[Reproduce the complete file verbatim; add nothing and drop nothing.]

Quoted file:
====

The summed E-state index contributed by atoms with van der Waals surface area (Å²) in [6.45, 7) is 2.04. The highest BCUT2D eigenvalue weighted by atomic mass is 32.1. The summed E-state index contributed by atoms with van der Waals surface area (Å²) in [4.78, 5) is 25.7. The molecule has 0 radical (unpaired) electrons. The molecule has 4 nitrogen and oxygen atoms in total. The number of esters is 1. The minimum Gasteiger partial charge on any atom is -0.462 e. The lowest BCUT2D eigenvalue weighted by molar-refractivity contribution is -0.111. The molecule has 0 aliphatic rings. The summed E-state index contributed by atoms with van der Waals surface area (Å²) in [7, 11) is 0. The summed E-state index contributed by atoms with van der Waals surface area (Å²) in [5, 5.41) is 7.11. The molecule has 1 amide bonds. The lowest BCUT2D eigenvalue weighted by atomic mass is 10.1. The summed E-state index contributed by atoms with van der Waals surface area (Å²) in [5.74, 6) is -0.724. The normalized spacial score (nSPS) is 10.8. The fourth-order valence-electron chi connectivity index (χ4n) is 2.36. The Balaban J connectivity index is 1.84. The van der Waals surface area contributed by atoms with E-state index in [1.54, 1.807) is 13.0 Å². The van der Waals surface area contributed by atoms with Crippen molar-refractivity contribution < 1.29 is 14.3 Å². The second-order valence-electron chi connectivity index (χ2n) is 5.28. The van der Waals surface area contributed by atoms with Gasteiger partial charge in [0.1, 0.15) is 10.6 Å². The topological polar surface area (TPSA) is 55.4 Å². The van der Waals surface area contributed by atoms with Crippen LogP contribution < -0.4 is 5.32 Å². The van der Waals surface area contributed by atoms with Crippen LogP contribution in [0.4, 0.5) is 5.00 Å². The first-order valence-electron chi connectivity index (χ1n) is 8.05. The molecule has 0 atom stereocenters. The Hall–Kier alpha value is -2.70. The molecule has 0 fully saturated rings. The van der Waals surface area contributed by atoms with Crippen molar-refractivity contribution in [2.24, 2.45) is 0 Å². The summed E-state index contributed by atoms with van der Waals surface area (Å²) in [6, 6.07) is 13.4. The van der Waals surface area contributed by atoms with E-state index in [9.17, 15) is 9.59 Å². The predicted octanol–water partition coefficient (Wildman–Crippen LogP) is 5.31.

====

The summed E-state index contributed by atoms with van der Waals surface area (Å²) in [6.45, 7) is 2.04. The highest BCUT2D eigenvalue weighted by atomic mass is 32.1. The summed E-state index contributed by atoms with van der Waals surface area (Å²) in [4.78, 5) is 25.7. The molecule has 0 radical (unpaired) electrons. The molecule has 4 nitrogen and oxygen atoms in total. The number of esters is 1. The minimum Gasteiger partial charge on any atom is -0.462 e. The lowest BCUT2D eigenvalue weighted by molar-refractivity contribution is -0.111. The molecule has 0 aliphatic rings. The summed E-state index contributed by atoms with van der Waals surface area (Å²) in [7, 11) is 0. The summed E-state index contributed by atoms with van der Waals surface area (Å²) in [5, 5.41) is 7.11. The molecule has 1 amide bonds. The lowest BCUT2D eigenvalue weighted by atomic mass is 10.1. The summed E-state index contributed by atoms with van der Waals surface area (Å²) in [5.74, 6) is -0.724. The normalized spacial score (nSPS) is 10.8. The fourth-order valence-electron chi connectivity index (χ4n) is 2.36. The Balaban J connectivity index is 1.84. The van der Waals surface area contributed by atoms with E-state index in [1.54, 1.807) is 13.0 Å². The van der Waals surface area contributed by atoms with Crippen molar-refractivity contribution < 1.29 is 14.3 Å². The second-order valence-electron chi connectivity index (χ2n) is 5.28. The van der Waals surface area contributed by atoms with Gasteiger partial charge in [0.1, 0.15) is 10.6 Å². The topological polar surface area (TPSA) is 55.4 Å². The van der Waals surface area contributed by atoms with Crippen LogP contribution < -0.4 is 5.32 Å². The van der Waals surface area contributed by atoms with Crippen LogP contribution in [0.4, 0.5) is 5.00 Å². The first-order valence-electron chi connectivity index (χ1n) is 8.05. The molecule has 0 atom stereocenters. The Hall–Kier alpha value is -2.70. The molecule has 0 fully saturated rings. The van der Waals surface area contributed by atoms with Crippen molar-refractivity contribution in [2.24, 2.45) is 0 Å². The summed E-state index contributed by atoms with van der Waals surface area (Å²) in [6, 6.07) is 13.4. The van der Waals surface area contributed by atoms with E-state index in [9.17, 15) is 9.59 Å². The predicted octanol–water partition coefficient (Wildman–Crippen LogP) is 5.31.